Promoting Sustainable Agriculture, Self-Sufficiency & Healthy Food Choices
In Hawai‘i, we import more than 85 percent of the food we eat. At the same time, the average age of a farmer in Hawai‘i is almost 56 years old. Our agriculture industry is at a crossroads; if we truly want to grow more of what we eat, we must encourage the consumption of locally-grown produce, empower our local farmers who are growing food, and cultivate a new generation of farmers to choose agriculture as a profession. The growth of farmers’ markets and school gardens are a step in the right direction. We must continue to work toward food security in Hawai‘i and a revitalization of our rural areas.
Advocating for Transparent Food Policy/GMO Labeling
Fighting for sensible, transparent food policy has been among Tulsi's key priorities in Congress. She has pushed for transparent, easy-to-read labeling of foods with genetically modified (GMO) ingredients so that people can make their own informed decisions about their food. Currently, the Food and Drug Administration requires the labeling of more than 3,000 ingredients, but it has resisted labeling for genetically engineered foods. Tulsi fought against legislation like the DARK Act and other misleading bills that compromise food transparency. She is continuining to work to pass the Genetically Engineered Food Right-to-Know Act (H.R. 1699), would simply empower consumers to make informed choices by requiring genetically-engineered whole and processed foods to be clearly labeled.
Protecting Against Invasive Species
In Hawaiʻi, invasive species like the coffee berry borer, fire ant, fruit flies, and macadamia felted coccid and others cost our local farmers and agriculture industry millions in lost revenue every year, threaten our unique ecosystem, agriculture and waterways, as well as our food supply and public health. Tulsi has introduced the Areawide Integrated Pest Management (AIPM) Act and Macadamia Tree Health Initiative to support long-term and sustainable solutions to fight invasive species in Hawaiʻi and across the country. AIPMs have a long history of success in Hawaiʻi. They have helped to increase the number of commercial farms and also help local farmers increase their crop diversity, decrease their use of harmful pesticides, and manage pests in a sustainable and cost-effective way.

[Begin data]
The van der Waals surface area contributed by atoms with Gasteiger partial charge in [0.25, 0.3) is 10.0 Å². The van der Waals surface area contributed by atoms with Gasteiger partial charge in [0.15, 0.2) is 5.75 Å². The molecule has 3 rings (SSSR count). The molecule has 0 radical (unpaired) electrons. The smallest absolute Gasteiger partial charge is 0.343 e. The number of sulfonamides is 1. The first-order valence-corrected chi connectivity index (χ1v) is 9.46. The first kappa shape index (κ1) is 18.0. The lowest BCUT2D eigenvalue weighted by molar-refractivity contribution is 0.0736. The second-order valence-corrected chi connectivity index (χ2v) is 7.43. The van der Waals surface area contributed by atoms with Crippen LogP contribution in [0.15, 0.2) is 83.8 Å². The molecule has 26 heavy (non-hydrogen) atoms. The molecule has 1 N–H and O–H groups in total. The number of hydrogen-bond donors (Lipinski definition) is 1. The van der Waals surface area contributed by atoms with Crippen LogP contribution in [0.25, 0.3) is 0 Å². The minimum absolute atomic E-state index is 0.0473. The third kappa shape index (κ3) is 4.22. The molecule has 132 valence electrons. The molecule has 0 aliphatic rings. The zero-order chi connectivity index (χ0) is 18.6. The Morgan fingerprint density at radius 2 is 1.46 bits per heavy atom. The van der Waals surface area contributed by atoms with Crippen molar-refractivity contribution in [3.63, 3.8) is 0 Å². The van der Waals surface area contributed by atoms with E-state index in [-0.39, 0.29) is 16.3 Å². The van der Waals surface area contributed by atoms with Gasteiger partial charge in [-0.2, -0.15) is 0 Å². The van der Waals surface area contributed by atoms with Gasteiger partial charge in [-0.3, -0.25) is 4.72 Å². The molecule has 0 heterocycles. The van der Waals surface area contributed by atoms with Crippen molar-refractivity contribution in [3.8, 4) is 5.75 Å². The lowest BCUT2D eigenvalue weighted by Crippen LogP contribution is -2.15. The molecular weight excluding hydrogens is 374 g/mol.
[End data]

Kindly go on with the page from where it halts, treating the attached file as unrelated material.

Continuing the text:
More on Promoting Sustainable Agriculture, Self-Sufficiency & Healthy Food Choices
Below is a transcript of Rep. Tulsi Gababrd's message for the 2017 Pacific and Global Breadfruit Summit:
Washington, DC – Today, the Hawaiʻi Congressional Delegation announced that the Economic Development Administration (EDA) will award $1,015,000 in federal funding to the Feed the Hunger Foundation to establish a new Revolving Loan Fund that will provide loans to new and expanding small businesses in Hawaiʻi.
Honolulu, HI-- Rep. Tulsi Gabbard (HI-02) today addressed the 7th Annual Hawaiʻi Farmers Union United (HFUU) Convention held at Kahumana Farms in Waiʻanae.
WASHINGTON – Today, the Hawai‘i Congressional Delegation, announced that the Economic Development Administration (EDA) will award $1.6 million in federal funding to MA‘O Organic Farm in Wai‘anae to fund the construction of a new building to house agricultural produce processing and a farmer training facility. The new facility is expected to create 200 jobs in Hawai‘i.
"Expanding access to fresh, nutritious food is crucial to improve health outcomes across #Hawaii and the nation. However, the 44 million Americans, including 19 million children, who rely on Supplemental Nutrition Assistance Program (SNAP) programs often find fresh fruits and vegetables too costly or inaccessible.